I have an external hard drive connected to my Linux box. I wanted to setup a web server to access files on it, but the permission on all files and directories on the drive are rwx for the owner which is my local login, and the group is the root group.

I need the files readable by the apache user, I was trying to set all files to be chmod a+rwx -R *, but this doesn't do anything (gives no errors, just has no effect.) I tried changing the group using chgrp to my user group, but that won't work either, it gives me errors that I lack permission even when I run all those commands as sudo!

What's up with this hard drive??? sudo chmod a+rwx * should work on anything, right?

5 Answers 5


Check the filesystem type it's using first with df -T:

sys@p:~$ df -T
Filesystem    Type   1K-blocks      Used Available Use% Mounted on
ext3          ext3    19222656   1050948  17195164   6% /
tmpfs        tmpfs     1684988         0   1684988   0% /lib/init/rw
udev         tmpfs       10240        64     10176   1% /dev
tmpfs        tmpfs     1684988         0   1684988   0% /dev/shm

If it's mounted on /mnt/external for example you will see that in the far right column. You can see the filesystem type in the second column. If it's NTFS, you'll want NTFS-3G (probably already installed, if not sudo apt-get install ntfs-config then gksu ntfs-config). Linux already has FAT support for read & write although they do not support permissions.

If you want an NTFS partition mounted with ownership applied to a specific user/group, specify it in the mount switches:

mount -o uid=username,gid=groupname /dev/sdc /path/to/mount

If you change to ext3 as suggested above, you can use chown:

chown -R user *
chown -R user .

As Kim said, you'll only get Unix permissions and ownership on a Unix filesystem. ext3 is a good candidate.

If you must use this drive without reformatting, you can do it with options to the mount command that specify the owner, group, and/or read/write permissions. These options affect all files on the drive (see John T's answer for how to determine the FSTYPE):

# list files as owned by X, use numerical UID as found in /etc/passwd
$ mount -t <FSTYPE> -o uid=X /dev/?? /path/to/mount/point

# list files as owned by group Y, use numerical GID found in /etc/passwd
$ mount -t <FSTYPE> -o gid=Y /dev/?? /path/to/mount/point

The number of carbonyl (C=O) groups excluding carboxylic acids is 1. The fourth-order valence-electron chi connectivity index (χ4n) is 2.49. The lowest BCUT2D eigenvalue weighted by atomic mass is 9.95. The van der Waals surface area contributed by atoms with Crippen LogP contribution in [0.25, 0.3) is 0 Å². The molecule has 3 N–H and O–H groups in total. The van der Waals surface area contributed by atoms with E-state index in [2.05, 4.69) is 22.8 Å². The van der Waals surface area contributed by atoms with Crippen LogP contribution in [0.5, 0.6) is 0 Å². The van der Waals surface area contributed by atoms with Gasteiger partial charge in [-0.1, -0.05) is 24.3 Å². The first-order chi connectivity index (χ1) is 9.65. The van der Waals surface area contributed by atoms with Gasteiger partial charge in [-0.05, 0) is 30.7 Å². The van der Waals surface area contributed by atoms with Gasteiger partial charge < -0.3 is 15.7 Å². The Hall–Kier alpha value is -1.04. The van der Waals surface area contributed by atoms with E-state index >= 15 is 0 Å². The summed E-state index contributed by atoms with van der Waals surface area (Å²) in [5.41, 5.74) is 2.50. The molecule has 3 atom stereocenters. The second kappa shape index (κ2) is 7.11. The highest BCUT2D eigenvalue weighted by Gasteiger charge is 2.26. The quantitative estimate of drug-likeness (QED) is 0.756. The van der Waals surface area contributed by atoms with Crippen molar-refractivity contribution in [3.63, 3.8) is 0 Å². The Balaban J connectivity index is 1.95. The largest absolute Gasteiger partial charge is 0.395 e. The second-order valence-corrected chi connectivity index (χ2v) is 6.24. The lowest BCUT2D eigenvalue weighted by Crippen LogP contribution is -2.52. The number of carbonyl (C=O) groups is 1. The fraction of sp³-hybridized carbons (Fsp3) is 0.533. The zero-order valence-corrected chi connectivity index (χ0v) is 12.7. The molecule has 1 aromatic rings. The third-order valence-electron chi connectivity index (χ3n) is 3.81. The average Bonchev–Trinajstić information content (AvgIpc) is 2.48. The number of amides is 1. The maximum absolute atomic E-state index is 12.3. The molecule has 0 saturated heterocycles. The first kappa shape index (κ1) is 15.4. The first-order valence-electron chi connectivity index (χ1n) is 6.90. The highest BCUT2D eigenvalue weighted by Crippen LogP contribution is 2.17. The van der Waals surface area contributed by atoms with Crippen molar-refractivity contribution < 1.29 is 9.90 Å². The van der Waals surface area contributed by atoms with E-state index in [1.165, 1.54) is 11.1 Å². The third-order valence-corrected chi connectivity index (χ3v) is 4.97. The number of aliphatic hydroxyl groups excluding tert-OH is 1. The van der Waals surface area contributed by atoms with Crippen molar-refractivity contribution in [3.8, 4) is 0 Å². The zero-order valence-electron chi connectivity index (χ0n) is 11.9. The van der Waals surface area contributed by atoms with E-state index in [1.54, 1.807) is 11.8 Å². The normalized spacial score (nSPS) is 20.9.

# list files as accessible per umask 
#   (022 gives rwx permissions to owner, r-x permissions to everyone else)
$ mount -t <FSTYPE> -o umask=022 /dev/?? /path/to/mount/point

# combine all of the above:
$ mount -t <FSTYPE> -o uid=X,gid=Y,umask=022 /dev/?? /path/to/mount/point

I did this and it worked:

sudo umount /dev/sda3 /media/windows1
sudo umount /dev/sda5 /media/windows2

and then

sudo mount -o rwx /dev/sda3 /media/windows1
sudo mount -o rwx /dev/sda5 /media/windows2

Note that I am Using Ubuntu 11.10 and sda3 is my Windows C:, sda5 is G:.


So, I had a bit of a time, since I had backups from multiple machines on the same drive. I had to install hdfsplus utilities (hfsprogs), then mount the drive, and finally change ownership of the relevant folders using both the user and group name.

Note: you can list the mount points and devices by just typing mount at the terminal.


sudo apt-get install hfsprogs

Then unmount your drive if it has already been mounted:

sudo umount /media/user/mount_point

(Re)Mount the drive using the following args:

sudo mount -t hfsplus -o force,rw /dev/sdb# /media/user/mount_point

Navigate to the directory containing the problem folders. Then do:

chmod -R your_user_group:your_user_name ./target_directory

Hope that helps.

  • This is the only one of the solutions that worked for me. Tried all of the others. Thanks!
    – SolStack
    Mar 7, 2020 at 3:01

It's probably formatted as FAT, which doesn't support file permissions. Use ext3 instead.

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